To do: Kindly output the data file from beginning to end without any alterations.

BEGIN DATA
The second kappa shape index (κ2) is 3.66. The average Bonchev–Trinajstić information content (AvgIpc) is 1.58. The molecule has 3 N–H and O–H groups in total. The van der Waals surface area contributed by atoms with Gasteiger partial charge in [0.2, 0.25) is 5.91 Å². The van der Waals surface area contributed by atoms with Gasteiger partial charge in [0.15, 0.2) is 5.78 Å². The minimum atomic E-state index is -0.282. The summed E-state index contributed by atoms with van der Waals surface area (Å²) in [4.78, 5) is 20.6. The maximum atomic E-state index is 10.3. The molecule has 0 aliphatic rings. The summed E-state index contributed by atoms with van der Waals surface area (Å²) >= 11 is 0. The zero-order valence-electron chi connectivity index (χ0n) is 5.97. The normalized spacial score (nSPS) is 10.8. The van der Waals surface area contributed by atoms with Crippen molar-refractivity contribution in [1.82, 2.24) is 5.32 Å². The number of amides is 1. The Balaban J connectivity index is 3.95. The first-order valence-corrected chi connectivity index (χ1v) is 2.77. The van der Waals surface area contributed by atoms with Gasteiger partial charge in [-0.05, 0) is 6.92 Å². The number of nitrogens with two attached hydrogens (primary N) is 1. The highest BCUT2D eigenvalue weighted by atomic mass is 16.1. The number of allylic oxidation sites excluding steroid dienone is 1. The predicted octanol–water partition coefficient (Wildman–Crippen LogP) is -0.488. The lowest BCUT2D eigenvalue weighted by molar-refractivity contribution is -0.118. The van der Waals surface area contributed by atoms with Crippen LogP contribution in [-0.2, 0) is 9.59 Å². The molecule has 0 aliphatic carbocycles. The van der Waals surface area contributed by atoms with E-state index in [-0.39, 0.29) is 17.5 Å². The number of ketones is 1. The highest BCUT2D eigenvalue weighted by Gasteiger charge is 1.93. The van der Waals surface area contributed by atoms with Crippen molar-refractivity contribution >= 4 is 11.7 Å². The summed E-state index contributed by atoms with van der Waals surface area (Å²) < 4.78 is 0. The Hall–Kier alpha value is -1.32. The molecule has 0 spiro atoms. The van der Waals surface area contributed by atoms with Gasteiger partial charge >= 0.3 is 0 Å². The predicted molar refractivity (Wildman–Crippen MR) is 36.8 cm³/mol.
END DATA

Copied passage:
The second kappa shape index (κ2) is 3.66. The average Bonchev–Trinajstić information content (AvgIpc) is 1.58. The molecule has 3 N–H and O–H groups in total. The van der Waals surface area contributed by atoms with Gasteiger partial charge in [0.2, 0.25) is 5.91 Å². The van der Waals surface area contributed by atoms with Gasteiger partial charge in [0.15, 0.2) is 5.78 Å². The minimum atomic E-state index is -0.282. The summed E-state index contributed by atoms with van der Waals surface area (Å²) in [4.78, 5) is 20.6. The maximum atomic E-state index is 10.3. The molecule has 0 aliphatic rings. The summed E-state index contributed by atoms with van der Waals surface area (Å²) >= 11 is 0. The zero-order valence-electron chi connectivity index (χ0n) is 5.97. The normalized spacial score (nSPS) is 10.8. The van der Waals surface area contributed by atoms with Crippen molar-refractivity contribution in [1.82, 2.24) is 5.32 Å². The number of amides is 1. The Balaban J connectivity index is 3.95. The first-order valence-corrected chi connectivity index (χ1v) is 2.77. The van der Waals surface area contributed by atoms with Gasteiger partial charge in [-0.05, 0) is 6.92 Å². The number of nitrogens with two attached hydrogens (primary N) is 1. The highest BCUT2D eigenvalue weighted by atomic mass is 16.1. The number of allylic oxidation sites excluding steroid dienone is 1. The predicted octanol–water partition coefficient (Wildman–Crippen LogP) is -0.488. The lowest BCUT2D eigenvalue weighted by molar-refractivity contribution is -0.118. The van der Waals surface area contributed by atoms with Crippen LogP contribution in [-0.2, 0) is 9.59 Å². The molecule has 0 aliphatic carbocycles. The van der Waals surface area contributed by atoms with E-state index in [-0.39, 0.29) is 17.5 Å². The number of ketones is 1. The highest BCUT2D eigenvalue weighted by Gasteiger charge is 1.93. The van der Waals surface area contributed by atoms with Crippen molar-refractivity contribution >= 4 is 11.7 Å². The summed E-state index contributed by atoms with van der Waals surface area (Å²) < 4.78 is 0. The Hall–Kier alpha value is -1.32. The molecule has 0 spiro atoms. The van der Waals surface area contributed by atoms with Gasteiger partial charge >= 0.3 is 0 Å². The predicted molar refractivity (Wildman–Crippen MR) is 36.8 cm³/mol.